The Supreme Court observed that the limitation law provisions will not apply where a law extinguishes the right itself.
The distinction between barring a remedy as an exception is well drawn, the bench observed in a judgment in which it dealt with Rule 30 of the Second Schedule of the Carriage by Air Act 1972.
Rule 30 provides that the right to damages will be off if the action is not brought within two years from the date of arrival at destination, or from the date on which the aircraft should have arrived, or from the date on which the carriage began stopped.
In this case, the court of first instance held that the action was not statute-barred because the time prescribed in Rule 30 of the Second Schedule to the Carriage by Air Act 1972 could be calculated from 28.10.2010 , that is to say the date on which the Respondent had recognized a proposal to settle the claim at 50% of the claim. For this purpose, Section 18 of the Limitation Act was invoked. Allowing the appeal, the Bombay High Court ruled that the suit was barred and dismissed it.
In considering the appeal against that judgment, the bench discussed the applicability of the Limitation Act where the right itself is extinguished, as opposed to a bar to remedy, as in the case of s. 3 of the Limitation Act.
“The procedural law governing the institution and settlement of civil suits in India comprises the Civil Procedure Code 1908 as well as the Limitation Act 1963. The Limitation Act is a branch of adjective law and applies to all proceedings which it has governed since the date of its promulgation. There is, however, a well-established principle, which states that when the right itself lapses, the provisions relating to limitation do not apply.”
As illustrations of provisions where the right itself is extinguished, the bench referred to section 11 as well as section 27 of the Limitation Act.
Section 11 deals with lawsuits in India relating to contracts made in foreign countries. In accordance with the principle of the lex fori, the section provides that the rules of limitation provided for in a foreign jurisdiction are not applicable. However, the exception to this rule is provided for in Article 11 (2) (a), when the contract, ie the right itself, expires. Similarly, Section 27 also recognizes the principle of extinguishment of right of ownership as an exception to the applicability of the Limitation Act, 1963
Noting this principle, the bench referred to Article 30 and observed:
Once the right to damages is extinguished at the expiration of two years from the three alternative dates mentioned in the rule itself, there would be nothing left for enforcement. Section 3 of the Limitation Act only prohibits the remedy, but where the right itself is extinguished, the provisions of the Limitation Act do not apply. For this reason, in The East and West Steamship Co., this Court held that once the right of liability is extinguished under the clause, there is no possibility of recognizing liability thereafter.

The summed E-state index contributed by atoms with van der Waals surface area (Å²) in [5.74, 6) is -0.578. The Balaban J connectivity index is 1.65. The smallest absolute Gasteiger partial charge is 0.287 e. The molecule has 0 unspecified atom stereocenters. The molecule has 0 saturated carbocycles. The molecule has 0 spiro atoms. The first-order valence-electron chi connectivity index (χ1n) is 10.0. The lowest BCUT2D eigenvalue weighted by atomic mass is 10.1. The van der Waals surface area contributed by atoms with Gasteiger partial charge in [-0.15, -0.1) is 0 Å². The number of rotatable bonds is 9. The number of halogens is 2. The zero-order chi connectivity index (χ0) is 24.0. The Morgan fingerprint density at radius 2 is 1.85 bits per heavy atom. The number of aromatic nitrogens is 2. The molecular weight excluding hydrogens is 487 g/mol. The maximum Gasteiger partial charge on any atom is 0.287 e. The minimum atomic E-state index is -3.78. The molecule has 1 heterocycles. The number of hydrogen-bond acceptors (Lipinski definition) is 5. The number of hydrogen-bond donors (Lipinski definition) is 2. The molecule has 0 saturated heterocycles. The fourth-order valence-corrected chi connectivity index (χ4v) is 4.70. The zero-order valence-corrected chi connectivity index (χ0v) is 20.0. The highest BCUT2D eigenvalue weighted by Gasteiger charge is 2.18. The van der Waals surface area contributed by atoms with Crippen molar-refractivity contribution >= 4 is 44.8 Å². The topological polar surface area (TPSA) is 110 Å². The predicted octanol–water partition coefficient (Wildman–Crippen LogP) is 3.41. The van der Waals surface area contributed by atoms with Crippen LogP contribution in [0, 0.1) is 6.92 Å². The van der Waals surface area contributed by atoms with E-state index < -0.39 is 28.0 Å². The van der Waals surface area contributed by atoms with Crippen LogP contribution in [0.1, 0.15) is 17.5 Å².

The head office then noted paragraph (2) of Article 30: – “(2) The method of calculating the limitation period is determined by the law of the court hearing the case. In its plain language, subrule (2) appears to adopt the applicability of the Limitation Act 1963 as Indian courts exercise jurisdiction, the bench observed. Thus, he considered another question raised, namely whether the provisions of the Carriage by Air Act 1972 expressly exclude the Limitation Act 1963, as provided for in section 29, and answered it in the affirmative. .
Also read: Carriage by Air Act ‘specifically excludes’ limitation law provisions: Supreme Court
Bhagwandas B. Ramchandani against British Airways | 2022 LiveLaw (SC) 645 | CA 4978 of 2022 | July 29, 2022 | Judges KM Joseph and PS Narasimha
Counsel: Lead Counsel Vinay Navare, assisted by Maître Pravartak Pathak, Maître Gwen Karthika, AOR Abha R. Sharma, for the Appellants and Maître Ritu Singh Mann for the Respondent assisted by Maître Dheeraj K. Garg and AOR Rajan K. Chourasia
Air Transport Act 1972; Rule 30 – Limitation Act 1963; Section 29(2)- Rule 30 expressly excludes statute of limitations as provided in section 29 – rule 30(2) does not allow the applicability of the exclusion of periods for the purpose of calculating the two-year period (paragraph 43)
Limitation Act, 1963; Section 29(2) – The express authorization must be derived from the provisions of the law – Even in the event that the special law did not exclude the provisions of articles 4 to 24 of the law on limitation by an express reference, it would nevertheless be open to the Court to examine whether and to what extent the nature of these provisions or the nature of the object and scheme of the special law exclude their application – Referred to Hukumdev Narain Yadav c. Lalit Narain Mishra (1974) 2 SCC 133 (Paragraph 48)
Limitation Act, 1963 – Article 3 only prohibits recourse, but when the right itself is extinguished, the provisions of the statute of limitation do not apply. (Section 15.2)
Interpretation of the statutes – Municipal Laws Giving Effect to International Conventions – Courts should strive to maintain uniformity of interpretation with courts in other jurisdictions when interpreting international treaties and conventions. (Paragraph 29)
Click here to read/download the judgment